A novel Clade 220.127.116.11c H5N1 reassortant virus caused several outbreaks in wild birds in some regions of China from late 2014 to 2015. Based on the genetic and phylogenetic analyses, the viruses possess a stable gene constellation with a Clade 18.104.22.168c HA, a H9N2-derived PB2 gene and the other six genes of Asian H5N1-origin. The Clade 22.214.171.124c H5N1 reassortants displayed a high genetic relationship to a human H5N1 strain (A/Alberta/01/2014). Further analysis showed that similar viruses have been circulating in wild birds in China, Russia, Dubai (Western Asia), Bulgaria and Romania (Europe), as well as domestic poultry in some regions of Africa. The affected areas include the Central Asian, East Asian-Australasian, West Asian-East African, and Black Sea/Mediterranean flyways. These results show that the novel Clade 126.96.36.199c reassortant viruses are circulating worldwide and may have gained a selective advantage in migratory birds, thus posing a serious threat to wild birds and potentially humans.
This is a preview of subscription content, access via your institution.
Buy single article
Instant access to the full article PDF.
Price excludes VAT (USA)
Tax calculation will be finalised during checkout.
Bi Y, Zhang Z, Liu W, Yin Y, Hong J, Li X, Wang H, Wong G, Chen J, Li Y, Ru W, Gao R, Liu D, Liu Y, Zhou B, Gao GF, Shi W, Lei F. 2015a. Highly Pathogenic Avian Influenza A(H5N1) Virus Struck Migratory Birds in China in 2015. Sci Rep, 5: 12986
Bi YH, Mei K, Shi WF, Liu D, Yu XL, Gao ZM, Zhao LH, Gao GF, Chen JJ, Chen QJ. 2015b. Two novel reassortants of avian influenza A (H5N6) virus in China. J Gen Virol, 96: 975–981.
Cauldwell AV, Long JS, Moncorgé O, Barclay WS. 2014. Viral determinants of influenza A virus host range. J Gen Virol, 95: 1193–1210.
Edgar RC. 2004. MUSCLE: multiple sequence alignment with high accuracy and high throughput. Nucleic Acids Res, 32: 1792–1797.
FAO. 2015). H5N1 HPAI spread in Nigeria and increased risk for neighbouring countries in West Africa. http://www.fao.org/3/ai4561e.pdf.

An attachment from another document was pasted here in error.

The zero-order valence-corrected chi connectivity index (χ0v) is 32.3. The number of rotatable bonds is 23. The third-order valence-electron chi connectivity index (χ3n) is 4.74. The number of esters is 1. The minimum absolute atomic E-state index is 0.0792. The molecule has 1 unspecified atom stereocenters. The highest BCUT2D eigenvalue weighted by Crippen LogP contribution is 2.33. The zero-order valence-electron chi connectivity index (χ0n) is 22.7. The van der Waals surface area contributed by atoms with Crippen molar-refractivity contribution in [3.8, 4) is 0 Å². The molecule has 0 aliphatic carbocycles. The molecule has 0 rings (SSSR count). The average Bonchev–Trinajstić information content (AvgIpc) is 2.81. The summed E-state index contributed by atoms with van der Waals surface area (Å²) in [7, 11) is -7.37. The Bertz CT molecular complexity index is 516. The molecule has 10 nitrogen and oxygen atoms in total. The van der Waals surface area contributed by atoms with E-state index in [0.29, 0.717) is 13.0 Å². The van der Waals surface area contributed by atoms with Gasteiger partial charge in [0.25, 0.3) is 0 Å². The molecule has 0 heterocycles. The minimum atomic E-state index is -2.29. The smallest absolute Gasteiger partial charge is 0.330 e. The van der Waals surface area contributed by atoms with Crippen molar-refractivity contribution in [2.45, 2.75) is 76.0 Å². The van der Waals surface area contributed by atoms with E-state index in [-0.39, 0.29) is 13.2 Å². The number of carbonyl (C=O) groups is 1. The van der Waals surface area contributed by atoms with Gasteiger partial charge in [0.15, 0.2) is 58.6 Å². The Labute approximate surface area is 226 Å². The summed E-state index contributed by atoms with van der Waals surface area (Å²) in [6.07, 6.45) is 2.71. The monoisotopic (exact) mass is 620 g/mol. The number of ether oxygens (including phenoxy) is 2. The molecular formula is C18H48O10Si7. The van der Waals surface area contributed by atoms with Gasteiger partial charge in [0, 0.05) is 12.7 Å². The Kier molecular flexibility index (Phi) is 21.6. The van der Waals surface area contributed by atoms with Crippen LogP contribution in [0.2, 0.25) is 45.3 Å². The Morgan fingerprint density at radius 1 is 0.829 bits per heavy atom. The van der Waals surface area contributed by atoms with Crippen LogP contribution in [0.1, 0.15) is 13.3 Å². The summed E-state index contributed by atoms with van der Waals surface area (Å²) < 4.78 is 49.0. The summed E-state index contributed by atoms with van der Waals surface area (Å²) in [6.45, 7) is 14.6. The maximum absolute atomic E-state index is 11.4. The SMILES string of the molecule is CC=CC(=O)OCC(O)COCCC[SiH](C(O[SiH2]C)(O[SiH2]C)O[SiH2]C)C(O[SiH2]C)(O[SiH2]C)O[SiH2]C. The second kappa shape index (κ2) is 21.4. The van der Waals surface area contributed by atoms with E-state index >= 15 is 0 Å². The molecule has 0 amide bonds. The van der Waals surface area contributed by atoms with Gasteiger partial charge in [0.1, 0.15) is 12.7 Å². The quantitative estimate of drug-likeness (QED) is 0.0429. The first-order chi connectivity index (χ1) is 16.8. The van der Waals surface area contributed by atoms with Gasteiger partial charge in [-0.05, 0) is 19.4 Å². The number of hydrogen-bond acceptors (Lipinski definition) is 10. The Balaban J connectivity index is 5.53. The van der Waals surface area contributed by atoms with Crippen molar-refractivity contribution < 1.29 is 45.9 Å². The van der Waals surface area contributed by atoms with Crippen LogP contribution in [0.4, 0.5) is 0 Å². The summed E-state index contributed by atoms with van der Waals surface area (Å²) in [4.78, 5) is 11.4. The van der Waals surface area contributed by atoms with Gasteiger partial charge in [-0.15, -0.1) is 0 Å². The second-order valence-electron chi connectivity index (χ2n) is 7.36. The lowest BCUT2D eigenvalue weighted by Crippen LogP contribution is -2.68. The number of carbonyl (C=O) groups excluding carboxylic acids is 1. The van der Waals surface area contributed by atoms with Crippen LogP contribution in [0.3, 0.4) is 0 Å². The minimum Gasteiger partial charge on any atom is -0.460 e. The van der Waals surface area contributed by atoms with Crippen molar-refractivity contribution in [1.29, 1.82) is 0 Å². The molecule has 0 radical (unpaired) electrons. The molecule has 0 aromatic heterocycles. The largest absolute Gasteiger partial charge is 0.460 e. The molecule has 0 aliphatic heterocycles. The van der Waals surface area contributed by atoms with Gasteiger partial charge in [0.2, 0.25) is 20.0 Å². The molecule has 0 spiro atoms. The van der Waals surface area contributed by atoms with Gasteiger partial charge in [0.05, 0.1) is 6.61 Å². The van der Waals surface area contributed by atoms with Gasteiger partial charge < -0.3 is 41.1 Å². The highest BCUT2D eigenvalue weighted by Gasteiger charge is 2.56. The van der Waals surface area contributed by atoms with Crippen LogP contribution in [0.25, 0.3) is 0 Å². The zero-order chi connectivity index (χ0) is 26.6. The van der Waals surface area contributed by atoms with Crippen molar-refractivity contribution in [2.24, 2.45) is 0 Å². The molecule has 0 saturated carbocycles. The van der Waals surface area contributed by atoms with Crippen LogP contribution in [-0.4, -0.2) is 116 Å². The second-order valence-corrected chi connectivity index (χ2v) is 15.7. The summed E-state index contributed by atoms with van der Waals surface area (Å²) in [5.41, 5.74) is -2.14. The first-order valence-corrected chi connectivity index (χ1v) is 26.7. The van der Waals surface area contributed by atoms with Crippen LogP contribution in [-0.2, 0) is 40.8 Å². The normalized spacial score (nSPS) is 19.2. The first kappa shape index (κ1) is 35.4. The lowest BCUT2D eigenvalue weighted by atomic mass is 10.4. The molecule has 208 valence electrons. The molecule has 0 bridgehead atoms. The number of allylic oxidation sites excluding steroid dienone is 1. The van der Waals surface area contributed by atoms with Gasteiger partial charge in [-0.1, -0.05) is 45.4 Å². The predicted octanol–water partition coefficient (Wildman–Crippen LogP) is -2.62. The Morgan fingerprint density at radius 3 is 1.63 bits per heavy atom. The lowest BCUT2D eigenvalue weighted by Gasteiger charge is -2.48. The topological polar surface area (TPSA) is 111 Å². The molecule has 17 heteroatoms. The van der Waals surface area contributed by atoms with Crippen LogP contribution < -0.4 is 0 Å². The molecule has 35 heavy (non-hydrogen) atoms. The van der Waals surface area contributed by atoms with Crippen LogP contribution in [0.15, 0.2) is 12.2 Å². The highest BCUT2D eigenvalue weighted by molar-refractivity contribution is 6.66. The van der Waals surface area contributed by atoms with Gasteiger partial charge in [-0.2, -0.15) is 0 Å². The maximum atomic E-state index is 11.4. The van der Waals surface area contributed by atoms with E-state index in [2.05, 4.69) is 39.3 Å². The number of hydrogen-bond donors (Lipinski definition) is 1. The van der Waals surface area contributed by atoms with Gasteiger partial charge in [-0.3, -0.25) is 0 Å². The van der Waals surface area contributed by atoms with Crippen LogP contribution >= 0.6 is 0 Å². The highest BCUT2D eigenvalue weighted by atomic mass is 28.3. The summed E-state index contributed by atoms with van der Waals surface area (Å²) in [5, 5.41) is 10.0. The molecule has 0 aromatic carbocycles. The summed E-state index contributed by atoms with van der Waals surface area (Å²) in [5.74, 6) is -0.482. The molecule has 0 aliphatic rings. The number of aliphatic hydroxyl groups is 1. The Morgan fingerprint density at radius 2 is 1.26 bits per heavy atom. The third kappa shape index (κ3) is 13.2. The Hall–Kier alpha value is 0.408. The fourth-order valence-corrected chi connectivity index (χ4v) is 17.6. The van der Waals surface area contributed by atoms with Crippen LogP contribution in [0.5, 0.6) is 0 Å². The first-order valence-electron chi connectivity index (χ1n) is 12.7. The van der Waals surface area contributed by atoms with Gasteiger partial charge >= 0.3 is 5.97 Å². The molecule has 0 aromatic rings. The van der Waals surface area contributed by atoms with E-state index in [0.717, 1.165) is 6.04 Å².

Hatta M, Gao P, Halfmann P, Kawaoka Y. 2001. Molecular basis for high virulence of Hong Kong H5N1 influenza A viruses. Science, 293: 1840–1842.
Hay AJ, Wolstenholme AJ, Skehel JJ, Smith MH. 1985. The molecular basis of the specific anti-influenza action of amantadine. The EMBO J, 4: 3021–3024.
Hu X, Liu D, Wang M, Yang L, Zhu Q, Li L, Gao GF. 2011. Clade 2.3.2 avian influenza virus (H5N1), Qinghai Lake region, China, 2009–2010. Emerg Infect Dis, 17: 560–562.
Jhung MA, Nelson DI. 2015. Outbreaks of avian influenza A (H5N2), (H5N8), and (H5N1) among birds—United States, December 2014-January 2015. MMWR (Morb Mortal Wkly Rep), 64: 111.
Liu J, Xiao H, Lei F, Zhu Q, Qin K, Zhang XW, Zhang XL, Zhao D, Wang G, Feng Y, Ma J, Liu W, Wang J, Gao GF. 2005. Highly pathogenic H5N1 influenza virus infection in migratory birds. Science, 309: 1206.
Matsuoka Y, Swayne DE, Thomas C, Rameix-Welti M-A, Naffakh N, Warnes C, Altholtz M, Donis R, Subbarao K. 2009. Neuraminidase stalk length and additional glycosylation of the hemagglutinin influence the virulence of influenza H5N1 viruses for mice. J Virol, 83: 4704–4708.
Mok CKP, Yen HL, Yu MYM, Yuen KM, Sia SF, Chan MCW, Qin G, Tu WW, Peiris JSM. 2011. Amino acid residues 253 and 591 of the PB2 protein of avian influenza virus A H9N2 contribute to mammalian pathogenesis. J Virol, 85: 9641–9645.